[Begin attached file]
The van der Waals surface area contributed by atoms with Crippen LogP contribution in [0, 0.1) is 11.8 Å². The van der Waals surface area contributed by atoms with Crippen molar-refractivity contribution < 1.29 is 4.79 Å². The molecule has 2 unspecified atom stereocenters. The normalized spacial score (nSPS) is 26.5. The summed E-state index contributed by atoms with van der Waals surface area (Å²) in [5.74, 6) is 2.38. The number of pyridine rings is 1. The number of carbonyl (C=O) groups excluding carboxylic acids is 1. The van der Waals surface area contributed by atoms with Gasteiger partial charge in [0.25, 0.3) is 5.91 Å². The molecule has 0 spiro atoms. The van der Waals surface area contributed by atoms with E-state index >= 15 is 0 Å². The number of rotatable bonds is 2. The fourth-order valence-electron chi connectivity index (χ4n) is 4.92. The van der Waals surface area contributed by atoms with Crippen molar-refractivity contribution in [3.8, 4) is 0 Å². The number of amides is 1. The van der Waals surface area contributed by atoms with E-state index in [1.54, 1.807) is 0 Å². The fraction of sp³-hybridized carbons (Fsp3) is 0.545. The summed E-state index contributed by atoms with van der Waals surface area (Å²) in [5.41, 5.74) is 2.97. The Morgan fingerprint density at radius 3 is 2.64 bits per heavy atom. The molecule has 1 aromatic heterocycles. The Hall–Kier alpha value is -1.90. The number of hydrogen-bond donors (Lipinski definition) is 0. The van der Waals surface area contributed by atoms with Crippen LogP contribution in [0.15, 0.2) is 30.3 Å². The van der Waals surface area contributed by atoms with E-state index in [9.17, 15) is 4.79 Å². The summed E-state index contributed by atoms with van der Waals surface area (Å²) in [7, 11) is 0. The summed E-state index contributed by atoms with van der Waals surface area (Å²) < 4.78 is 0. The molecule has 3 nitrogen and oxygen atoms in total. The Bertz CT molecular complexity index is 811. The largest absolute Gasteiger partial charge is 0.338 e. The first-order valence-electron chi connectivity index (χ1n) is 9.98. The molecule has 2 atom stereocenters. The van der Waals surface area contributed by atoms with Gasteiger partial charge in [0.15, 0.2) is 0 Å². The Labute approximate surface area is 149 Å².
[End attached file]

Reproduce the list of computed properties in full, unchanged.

The van der Waals surface area contributed by atoms with Crippen LogP contribution in [0, 0.1) is 11.8 Å². The van der Waals surface area contributed by atoms with Crippen molar-refractivity contribution < 1.29 is 4.79 Å². The molecule has 2 unspecified atom stereocenters. The normalized spacial score (nSPS) is 26.5. The summed E-state index contributed by atoms with van der Waals surface area (Å²) in [5.74, 6) is 2.38. The number of pyridine rings is 1. The number of carbonyl (C=O) groups excluding carboxylic acids is 1. The van der Waals surface area contributed by atoms with Gasteiger partial charge in [0.25, 0.3) is 5.91 Å². The molecule has 0 spiro atoms. The van der Waals surface area contributed by atoms with E-state index >= 15 is 0 Å². The number of rotatable bonds is 2. The fourth-order valence-electron chi connectivity index (χ4n) is 4.92. The van der Waals surface area contributed by atoms with Crippen molar-refractivity contribution in [3.8, 4) is 0 Å². The number of amides is 1. The van der Waals surface area contributed by atoms with E-state index in [1.54, 1.807) is 0 Å². The fraction of sp³-hybridized carbons (Fsp3) is 0.545. The summed E-state index contributed by atoms with van der Waals surface area (Å²) in [5.41, 5.74) is 2.97. The Morgan fingerprint density at radius 3 is 2.64 bits per heavy atom. The molecule has 1 aromatic heterocycles. The Hall–Kier alpha value is -1.90. The number of hydrogen-bond donors (Lipinski definition) is 0. The van der Waals surface area contributed by atoms with Crippen LogP contribution in [0.15, 0.2) is 30.3 Å². The van der Waals surface area contributed by atoms with E-state index in [9.17, 15) is 4.79 Å². The summed E-state index contributed by atoms with van der Waals surface area (Å²) in [7, 11) is 0. The summed E-state index contributed by atoms with van der Waals surface area (Å²) < 4.78 is 0. The molecule has 3 nitrogen and oxygen atoms in total. The Bertz CT molecular complexity index is 811. The largest absolute Gasteiger partial charge is 0.338 e. The first-order valence-electron chi connectivity index (χ1n) is 9.98. The molecule has 2 atom stereocenters. The van der Waals surface area contributed by atoms with Gasteiger partial charge in [0.15, 0.2) is 0 Å². The Labute approximate surface area is 149 Å².